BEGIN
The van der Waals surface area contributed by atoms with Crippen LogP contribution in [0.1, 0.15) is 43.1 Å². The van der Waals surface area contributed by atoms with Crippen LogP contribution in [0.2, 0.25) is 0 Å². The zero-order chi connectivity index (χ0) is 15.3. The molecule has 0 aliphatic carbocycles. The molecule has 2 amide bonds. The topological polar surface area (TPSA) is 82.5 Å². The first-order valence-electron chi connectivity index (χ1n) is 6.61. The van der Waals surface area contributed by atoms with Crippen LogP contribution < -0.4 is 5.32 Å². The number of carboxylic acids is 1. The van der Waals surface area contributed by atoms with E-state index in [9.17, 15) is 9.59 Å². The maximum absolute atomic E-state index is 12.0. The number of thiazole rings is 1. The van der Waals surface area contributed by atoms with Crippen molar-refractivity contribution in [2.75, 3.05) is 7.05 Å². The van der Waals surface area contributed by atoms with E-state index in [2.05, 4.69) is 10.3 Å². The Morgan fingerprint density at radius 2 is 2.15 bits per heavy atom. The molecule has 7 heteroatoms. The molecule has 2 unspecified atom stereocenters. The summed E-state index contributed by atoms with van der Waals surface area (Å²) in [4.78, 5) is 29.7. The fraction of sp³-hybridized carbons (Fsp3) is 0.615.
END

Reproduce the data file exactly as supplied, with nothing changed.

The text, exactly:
The van der Waals surface area contributed by atoms with Crippen LogP contribution in [0.1, 0.15) is 43.1 Å². The van der Waals surface area contributed by atoms with Crippen LogP contribution in [0.2, 0.25) is 0 Å². The zero-order chi connectivity index (χ0) is 15.3. The molecule has 0 aliphatic carbocycles. The molecule has 2 amide bonds. The topological polar surface area (TPSA) is 82.5 Å². The first-order valence-electron chi connectivity index (χ1n) is 6.61. The van der Waals surface area contributed by atoms with Crippen LogP contribution < -0.4 is 5.32 Å². The number of carboxylic acids is 1. The van der Waals surface area contributed by atoms with E-state index in [9.17, 15) is 9.59 Å². The maximum absolute atomic E-state index is 12.0. The number of thiazole rings is 1. The van der Waals surface area contributed by atoms with Crippen molar-refractivity contribution in [2.75, 3.05) is 7.05 Å². The van der Waals surface area contributed by atoms with E-state index in [2.05, 4.69) is 10.3 Å². The Morgan fingerprint density at radius 2 is 2.15 bits per heavy atom. The molecule has 7 heteroatoms. The molecule has 2 unspecified atom stereocenters. The summed E-state index contributed by atoms with van der Waals surface area (Å²) in [4.78, 5) is 29.7. The fraction of sp³-hybridized carbons (Fsp3) is 0.615.